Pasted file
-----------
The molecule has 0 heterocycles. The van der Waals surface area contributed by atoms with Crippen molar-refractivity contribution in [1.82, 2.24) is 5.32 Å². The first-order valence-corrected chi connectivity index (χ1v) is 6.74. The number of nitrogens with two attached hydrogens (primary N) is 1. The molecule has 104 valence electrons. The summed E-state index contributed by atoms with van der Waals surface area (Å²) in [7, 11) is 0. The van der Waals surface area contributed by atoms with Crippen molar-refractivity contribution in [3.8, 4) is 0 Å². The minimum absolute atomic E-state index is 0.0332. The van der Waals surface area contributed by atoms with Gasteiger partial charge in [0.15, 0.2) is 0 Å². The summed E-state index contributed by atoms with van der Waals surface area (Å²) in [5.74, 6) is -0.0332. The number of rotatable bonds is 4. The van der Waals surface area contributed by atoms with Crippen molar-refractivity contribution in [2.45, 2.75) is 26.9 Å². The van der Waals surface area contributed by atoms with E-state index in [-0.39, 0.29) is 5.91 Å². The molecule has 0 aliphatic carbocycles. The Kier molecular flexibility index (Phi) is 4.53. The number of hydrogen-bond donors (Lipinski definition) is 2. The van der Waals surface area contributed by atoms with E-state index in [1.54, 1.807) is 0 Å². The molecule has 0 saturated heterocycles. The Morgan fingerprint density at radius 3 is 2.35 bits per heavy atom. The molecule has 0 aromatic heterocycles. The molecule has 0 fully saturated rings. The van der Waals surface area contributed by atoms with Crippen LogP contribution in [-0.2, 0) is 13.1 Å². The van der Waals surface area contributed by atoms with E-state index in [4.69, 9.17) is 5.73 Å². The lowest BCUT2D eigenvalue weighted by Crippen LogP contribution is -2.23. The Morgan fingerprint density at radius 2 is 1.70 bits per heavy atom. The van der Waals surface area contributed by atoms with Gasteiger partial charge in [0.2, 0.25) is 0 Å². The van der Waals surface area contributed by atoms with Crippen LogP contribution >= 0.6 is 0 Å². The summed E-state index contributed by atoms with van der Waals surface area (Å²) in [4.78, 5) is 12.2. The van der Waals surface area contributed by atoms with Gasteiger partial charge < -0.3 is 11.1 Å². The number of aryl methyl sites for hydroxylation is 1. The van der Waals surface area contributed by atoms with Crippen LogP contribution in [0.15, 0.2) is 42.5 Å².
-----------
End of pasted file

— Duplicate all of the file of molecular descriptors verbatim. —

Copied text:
The molecule has 0 heterocycles. The van der Waals surface area contributed by atoms with Crippen molar-refractivity contribution in [1.82, 2.24) is 5.32 Å². The first-order valence-corrected chi connectivity index (χ1v) is 6.74. The number of nitrogens with two attached hydrogens (primary N) is 1. The molecule has 104 valence electrons. The summed E-state index contributed by atoms with van der Waals surface area (Å²) in [7, 11) is 0. The van der Waals surface area contributed by atoms with Crippen molar-refractivity contribution in [3.8, 4) is 0 Å². The minimum absolute atomic E-state index is 0.0332. The van der Waals surface area contributed by atoms with Gasteiger partial charge in [0.15, 0.2) is 0 Å². The summed E-state index contributed by atoms with van der Waals surface area (Å²) in [5.74, 6) is -0.0332. The number of rotatable bonds is 4. The van der Waals surface area contributed by atoms with Crippen molar-refractivity contribution in [2.45, 2.75) is 26.9 Å². The van der Waals surface area contributed by atoms with E-state index in [-0.39, 0.29) is 5.91 Å². The molecule has 0 aliphatic carbocycles. The Kier molecular flexibility index (Phi) is 4.53. The number of hydrogen-bond donors (Lipinski definition) is 2. The van der Waals surface area contributed by atoms with E-state index in [1.54, 1.807) is 0 Å². The molecule has 0 saturated heterocycles. The Morgan fingerprint density at radius 3 is 2.35 bits per heavy atom. The molecule has 0 aromatic heterocycles. The molecule has 0 fully saturated rings. The van der Waals surface area contributed by atoms with Crippen LogP contribution in [-0.2, 0) is 13.1 Å². The van der Waals surface area contributed by atoms with E-state index in [4.69, 9.17) is 5.73 Å². The lowest BCUT2D eigenvalue weighted by Crippen LogP contribution is -2.23. The Morgan fingerprint density at radius 2 is 1.70 bits per heavy atom. The van der Waals surface area contributed by atoms with Gasteiger partial charge in [0.2, 0.25) is 0 Å². The van der Waals surface area contributed by atoms with Crippen LogP contribution >= 0.6 is 0 Å². The summed E-state index contributed by atoms with van der Waals surface area (Å²) in [4.78, 5) is 12.2. The van der Waals surface area contributed by atoms with Gasteiger partial charge < -0.3 is 11.1 Å². The number of aryl methyl sites for hydroxylation is 1. The van der Waals surface area contributed by atoms with Crippen LogP contribution in [0.15, 0.2) is 42.5 Å².